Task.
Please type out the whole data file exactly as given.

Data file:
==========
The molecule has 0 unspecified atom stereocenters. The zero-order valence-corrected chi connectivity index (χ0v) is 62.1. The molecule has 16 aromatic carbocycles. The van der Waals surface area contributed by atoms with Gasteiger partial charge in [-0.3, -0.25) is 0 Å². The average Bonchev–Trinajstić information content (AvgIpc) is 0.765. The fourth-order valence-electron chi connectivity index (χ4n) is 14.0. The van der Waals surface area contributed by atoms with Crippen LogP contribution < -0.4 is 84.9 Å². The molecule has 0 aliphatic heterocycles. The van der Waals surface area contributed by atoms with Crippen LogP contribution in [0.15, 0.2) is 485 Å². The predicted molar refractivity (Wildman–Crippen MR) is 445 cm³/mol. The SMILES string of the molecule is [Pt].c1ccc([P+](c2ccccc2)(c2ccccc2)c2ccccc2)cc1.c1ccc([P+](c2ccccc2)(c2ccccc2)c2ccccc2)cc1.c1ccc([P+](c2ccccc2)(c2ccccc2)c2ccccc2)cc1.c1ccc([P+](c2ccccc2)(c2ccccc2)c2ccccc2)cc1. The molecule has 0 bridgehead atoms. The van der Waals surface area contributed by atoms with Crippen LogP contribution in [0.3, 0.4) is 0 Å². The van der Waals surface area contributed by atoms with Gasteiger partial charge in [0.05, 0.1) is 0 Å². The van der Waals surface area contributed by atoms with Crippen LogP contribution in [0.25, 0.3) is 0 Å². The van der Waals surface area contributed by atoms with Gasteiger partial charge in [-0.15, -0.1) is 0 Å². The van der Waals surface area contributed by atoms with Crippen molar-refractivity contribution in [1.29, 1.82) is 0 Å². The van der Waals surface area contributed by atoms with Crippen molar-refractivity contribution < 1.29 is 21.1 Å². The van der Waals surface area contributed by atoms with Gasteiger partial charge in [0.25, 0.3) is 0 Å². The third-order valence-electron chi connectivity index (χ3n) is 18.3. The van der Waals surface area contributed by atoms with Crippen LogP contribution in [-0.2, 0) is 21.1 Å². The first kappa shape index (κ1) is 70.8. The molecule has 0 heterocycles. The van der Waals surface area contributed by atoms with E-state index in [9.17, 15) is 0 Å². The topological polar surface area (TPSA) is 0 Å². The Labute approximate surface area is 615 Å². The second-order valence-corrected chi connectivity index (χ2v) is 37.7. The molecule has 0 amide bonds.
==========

The molecule has 0 unspecified atom stereocenters. The zero-order valence-corrected chi connectivity index (χ0v) is 62.1. The molecule has 16 aromatic carbocycles. The van der Waals surface area contributed by atoms with Gasteiger partial charge in [-0.3, -0.25) is 0 Å². The average Bonchev–Trinajstić information content (AvgIpc) is 0.765. The fourth-order valence-electron chi connectivity index (χ4n) is 14.0. The van der Waals surface area contributed by atoms with Crippen LogP contribution < -0.4 is 84.9 Å². The molecule has 0 aliphatic heterocycles. The van der Waals surface area contributed by atoms with Crippen LogP contribution in [0.15, 0.2) is 485 Å². The predicted molar refractivity (Wildman–Crippen MR) is 445 cm³/mol. The SMILES string of the molecule is [Pt].c1ccc([P+](c2ccccc2)(c2ccccc2)c2ccccc2)cc1.c1ccc([P+](c2ccccc2)(c2ccccc2)c2ccccc2)cc1.c1ccc([P+](c2ccccc2)(c2ccccc2)c2ccccc2)cc1.c1ccc([P+](c2ccccc2)(c2ccccc2)c2ccccc2)cc1. The molecule has 0 bridgehead atoms. The van der Waals surface area contributed by atoms with Crippen LogP contribution in [0.3, 0.4) is 0 Å². The van der Waals surface area contributed by atoms with Gasteiger partial charge in [0.05, 0.1) is 0 Å². The van der Waals surface area contributed by atoms with Crippen LogP contribution in [0.25, 0.3) is 0 Å². The van der Waals surface area contributed by atoms with Gasteiger partial charge in [-0.15, -0.1) is 0 Å². The van der Waals surface area contributed by atoms with Crippen molar-refractivity contribution in [1.29, 1.82) is 0 Å². The van der Waals surface area contributed by atoms with Crippen molar-refractivity contribution < 1.29 is 21.1 Å². The van der Waals surface area contributed by atoms with Gasteiger partial charge in [0.25, 0.3) is 0 Å². The third-order valence-electron chi connectivity index (χ3n) is 18.3. The van der Waals surface area contributed by atoms with Crippen LogP contribution in [-0.2, 0) is 21.1 Å². The first kappa shape index (κ1) is 70.8. The molecule has 0 heterocycles. The van der Waals surface area contributed by atoms with E-state index in [9.17, 15) is 0 Å². The topological polar surface area (TPSA) is 0 Å². The Labute approximate surface area is 615 Å². The second-order valence-corrected chi connectivity index (χ2v) is 37.7. The molecule has 0 amide bonds.